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Thread: Night driving lenses

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    Night driving lenses

    Hi, what are the tinted lenses recommended for night driving? i always had the idea that yellow tinted lenses was the answer till i read this article from http://www.laramyk.com/resources/edu...iving-glasses/

    FYI, i do not have any prescription for myself so any suggestions as to what i should get?

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    I think all opinions about efficacy of night vision eye-wear need to be redefined.

    Does driving in 6 lanes of bumper to bumper traffic, constitute a "night time" driving condition?

    Can you see the overhead celestial bodies, and identify them clearly, might be a truer "night time driving" condition?

    This orb, that we reside on is glowing with artificial night time lighting, which makes it less of a "night time" driving condition than it was a mere 20 years ago.

    I believe that you should have your night vision properly tested, corrected, and filtered/ARd in a custom way that works best for your particular eyes, age, vehicle, and driving conditions, geographical considerations mixed in.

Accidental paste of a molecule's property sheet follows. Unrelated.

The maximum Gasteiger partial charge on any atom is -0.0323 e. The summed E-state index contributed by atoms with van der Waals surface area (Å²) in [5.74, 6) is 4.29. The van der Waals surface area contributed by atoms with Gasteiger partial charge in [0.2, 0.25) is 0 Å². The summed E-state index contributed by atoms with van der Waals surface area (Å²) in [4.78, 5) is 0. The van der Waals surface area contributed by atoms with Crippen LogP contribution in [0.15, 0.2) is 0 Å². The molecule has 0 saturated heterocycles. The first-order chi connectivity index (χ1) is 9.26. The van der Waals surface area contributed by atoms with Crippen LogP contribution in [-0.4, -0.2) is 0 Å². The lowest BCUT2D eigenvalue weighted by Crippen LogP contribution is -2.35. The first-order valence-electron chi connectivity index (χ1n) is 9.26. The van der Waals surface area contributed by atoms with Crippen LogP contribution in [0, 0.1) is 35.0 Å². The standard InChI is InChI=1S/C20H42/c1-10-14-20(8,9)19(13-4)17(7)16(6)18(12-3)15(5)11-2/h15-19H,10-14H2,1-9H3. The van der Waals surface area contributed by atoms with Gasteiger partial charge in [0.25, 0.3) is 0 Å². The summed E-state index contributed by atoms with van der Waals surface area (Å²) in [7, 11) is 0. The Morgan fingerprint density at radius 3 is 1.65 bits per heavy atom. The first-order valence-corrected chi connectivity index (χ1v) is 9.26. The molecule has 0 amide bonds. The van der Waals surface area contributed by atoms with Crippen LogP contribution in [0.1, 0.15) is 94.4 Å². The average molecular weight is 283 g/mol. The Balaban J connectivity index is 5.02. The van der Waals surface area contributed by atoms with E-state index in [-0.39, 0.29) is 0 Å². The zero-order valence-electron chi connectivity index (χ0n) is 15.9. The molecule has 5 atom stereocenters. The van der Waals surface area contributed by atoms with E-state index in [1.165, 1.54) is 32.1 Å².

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    The best types of night driving glasses are anti-reflective coating. Zircon and silicon are the elements that make up this type of film. This type of glasses is different from sunglasses which shield light, instead these glasses that are specially coated to provide more light. This is helpful in making your vision better in dark.

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    would something like i.scription lenses help?

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    Quote Originally Posted by 12345 View Post
    Hi, what are the tinted lenses recommended for night driving? i always had the idea that yellow tinted lenses was the answer till i read this article from http://www.laramyk.com/resources/edu...iving-glasses/

    FYI, i do not have any prescription for myself so any suggestions as to what i should get?
    I have not found a yellow, amber, or orange tint that works any better than a lens with a premium anti-glare coating. The real issue at night is high order aberations that are caused due to increased pupil size at night which causes the starburst, halos, and blurriness at night. The best way to solve this issue is an AR coating. What you might also explore is a FreeForm PAL or SV lens to give you better vision at night. The HOYA ID SV lens is the best SV FreeForm on the market. As for PAL's I would go with the HOYA ID MyStyle or Zeiss Individual. However, to get all the benefits from the Individual you must be measured with an iProfiler. The results from the iProfiler are yet to be proven though. I have a corneal transplant and it didn't work on me. Now that I think of it. The IZON lens might work for you too. Again, must be measured by a special machine. Wavefront tech. is still in its infancy and I think has a long way to go before it is truely effective. I have also seen research that wavefornt tech in a spex lens doesn't really make the difference anyway. Hope this helps!